Five changes your teen will experience after Year 12

That exciting ‘leaving the nest’ moment is finally here. Here's what you can expect.

Starting tertiary studies after Year 12 can be daunting for your teen. There is a whole new set of acronyms to get their head around, a lot of distractions accompanying their newfound independence and new ways of learning. We’ve summed up the most important changes to keep in mind, so your teenager has a head start into the next chapter of their life.

Lecturer stands in front of class in lecture room

1. Independence

The first major difference to school and university is that students are required to independently learn. There won’t be calls to parents for not attending lectures or chasing homework and assignments. Staying on top of subject assessments will be completely up to students to manage, and with distractions of university life, part-time jobs, and social activities, time management becomes increasingly important.

RMIT offers a range of study support services for students that might be finding this transition challenging, including personalised assessment help, peer mentoring and wellbeing support.

2. Contact hours

Whilst the time spent in class may vary from course to course, the average student spends around 12 – 20 hours a week at uni or TAFE. This could mean that students are there for two or three days of the week, which can feel like a blessing compared to the structured timetables of most secondary schools. Classes generally start closer to March, and finish in November or early December. 

Based on current information, most Semester 1 2021 courses at RMIT are expected to have a mix of face-to-face and online learning activities. Lectures and seminars will be delivered online only. Facilitated learning, such as workshops and practicals, will be delivered face-to-face on campus, where possible. 

RMIT students.

Support for students

RMIT supports students with accommodation, financial advice, mental health support, and study and time management advice. 

3. Travel

University is a great time to take advantage of all the global study opportunities. RMIT offers dozens of different exchanges, internships and study tour programs across Asia, Europe, Africa, Oceania and North and South America.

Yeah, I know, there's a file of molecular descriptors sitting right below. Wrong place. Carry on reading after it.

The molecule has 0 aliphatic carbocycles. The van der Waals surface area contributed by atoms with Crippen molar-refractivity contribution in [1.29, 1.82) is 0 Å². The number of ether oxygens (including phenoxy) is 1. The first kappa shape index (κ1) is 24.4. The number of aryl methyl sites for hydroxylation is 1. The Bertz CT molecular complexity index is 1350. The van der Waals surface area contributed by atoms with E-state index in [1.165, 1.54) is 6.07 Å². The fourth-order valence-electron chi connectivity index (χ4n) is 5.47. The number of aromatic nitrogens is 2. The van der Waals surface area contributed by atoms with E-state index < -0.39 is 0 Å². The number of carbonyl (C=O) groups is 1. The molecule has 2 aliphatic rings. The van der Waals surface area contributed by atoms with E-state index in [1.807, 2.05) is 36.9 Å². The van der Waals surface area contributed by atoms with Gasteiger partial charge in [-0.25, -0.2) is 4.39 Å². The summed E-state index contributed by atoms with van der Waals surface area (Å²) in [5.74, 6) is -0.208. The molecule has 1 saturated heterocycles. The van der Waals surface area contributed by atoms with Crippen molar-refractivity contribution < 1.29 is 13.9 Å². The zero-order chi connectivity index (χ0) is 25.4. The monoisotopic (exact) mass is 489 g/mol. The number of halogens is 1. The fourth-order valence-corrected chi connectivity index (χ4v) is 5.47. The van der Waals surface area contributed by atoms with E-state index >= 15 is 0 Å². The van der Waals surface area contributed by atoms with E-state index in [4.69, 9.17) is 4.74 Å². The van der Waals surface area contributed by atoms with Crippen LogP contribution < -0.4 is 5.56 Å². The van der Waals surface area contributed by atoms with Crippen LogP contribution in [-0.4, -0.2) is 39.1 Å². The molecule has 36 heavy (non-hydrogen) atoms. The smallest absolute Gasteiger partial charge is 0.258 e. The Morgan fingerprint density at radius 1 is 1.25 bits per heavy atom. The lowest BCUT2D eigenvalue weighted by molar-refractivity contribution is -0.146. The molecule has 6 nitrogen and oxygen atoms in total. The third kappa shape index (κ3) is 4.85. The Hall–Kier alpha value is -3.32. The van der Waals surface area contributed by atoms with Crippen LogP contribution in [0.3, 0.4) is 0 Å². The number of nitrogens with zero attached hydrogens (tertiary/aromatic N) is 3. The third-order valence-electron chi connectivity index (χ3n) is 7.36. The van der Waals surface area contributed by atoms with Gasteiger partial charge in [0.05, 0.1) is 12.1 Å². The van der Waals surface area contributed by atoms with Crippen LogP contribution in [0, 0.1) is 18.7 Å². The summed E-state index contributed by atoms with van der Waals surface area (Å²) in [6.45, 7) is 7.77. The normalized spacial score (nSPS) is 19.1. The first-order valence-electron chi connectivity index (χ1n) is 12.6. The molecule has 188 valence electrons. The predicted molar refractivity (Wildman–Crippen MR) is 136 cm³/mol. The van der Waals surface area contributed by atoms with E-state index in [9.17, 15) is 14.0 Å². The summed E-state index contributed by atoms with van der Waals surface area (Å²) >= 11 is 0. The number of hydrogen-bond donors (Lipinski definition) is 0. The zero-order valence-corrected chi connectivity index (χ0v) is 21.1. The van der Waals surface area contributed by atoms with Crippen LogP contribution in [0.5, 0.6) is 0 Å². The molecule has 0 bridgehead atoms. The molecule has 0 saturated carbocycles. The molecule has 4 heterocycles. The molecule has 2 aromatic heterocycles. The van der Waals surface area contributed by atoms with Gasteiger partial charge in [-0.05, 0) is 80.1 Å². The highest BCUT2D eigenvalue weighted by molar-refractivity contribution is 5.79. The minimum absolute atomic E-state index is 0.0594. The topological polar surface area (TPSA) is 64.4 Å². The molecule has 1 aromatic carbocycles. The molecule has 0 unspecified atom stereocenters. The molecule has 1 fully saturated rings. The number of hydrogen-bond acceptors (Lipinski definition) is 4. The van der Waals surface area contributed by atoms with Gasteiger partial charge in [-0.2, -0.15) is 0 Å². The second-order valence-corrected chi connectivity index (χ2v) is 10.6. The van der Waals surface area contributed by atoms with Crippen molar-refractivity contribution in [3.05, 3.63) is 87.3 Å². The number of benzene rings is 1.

Through RMIT, your teen could be trekking through Vietnam’s rice fields on an exchange, taking a fashion intensive class at LIM College in New York, or immersing themselves in the beauty of Mexico to learn Spanish. Study tours and exchanges all count towards their study credit, and there’s a lot of loans and scholarships available. 

For Bachelor of Science (Biotechnology) student Victoria Wan, putting classroom theory into action overseas was the best way to learn.

"I participated in two accredited international projects. One was around a small island in Fiji, assessing the marine biodiversity in a locally managed marine area, in contrast to one of no protection.  

“I also ventured to Costa Rica to assist with the ongoing long-term monitoring of sea turtles and the subsequent collection of developmental data. 

“These opportunities allowed me to experience some of the challenges faced in field research, while adapting to a foreign work environment." 

4. Clubs and societies

Sure, high schools have sports teams and a few clubs in high school, but your teenager hasn’t seen anything until they’re at university or TAFE. From the Snow Sports club and RMIT Movie Club, to the Funkadelics dance club and French club, RMIT supports 50+ clubs and societies for your teen to join and meet a bunch of like-minded people.

“The highlight of my learning experience at RMIT was undoubtedly the connections I made with other students through clubs, and the opportunity to network with various industry professionals at events held by student associations,” says Bachelor of Business (Accountancy) student Ivy Kioko.

5. Hundreds of new faces

Chances are that your teenager won’t be going to the same institution as most people from their secondary school. They now have the opportunity of meeting hundreds of new people from completely different backgrounds, who don't know anyone either. Beyond the ability to network for their future career, making friends through classes and student clubs can make their tertiary experience so much more than educational.

“RMIT provides a lot of opportunities for you to create new friends and have a good time beyond the classroom,” says Bachelor of Business (Marketing) (Applied) student Michael Palermo.  

“Going for a drink or grabbing something to eat at Melbourne’s best bars, restaurants and cafés before, between or after classes is a highlight.”

Looking for more information?

There's so much to learn about your teen starting their first year of uni or VE.

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RMIT University acknowledges the people of the Woi wurrung and Boon wurrung language groups of the eastern Kulin Nation on whose unceded lands we conduct the business of the University. RMIT University respectfully acknowledges their Ancestors and Elders, past and present. RMIT also acknowledges the Traditional Custodians and their Ancestors of the lands and waters across Australia where we conduct our business. - Artwork created by Louisa Bloomer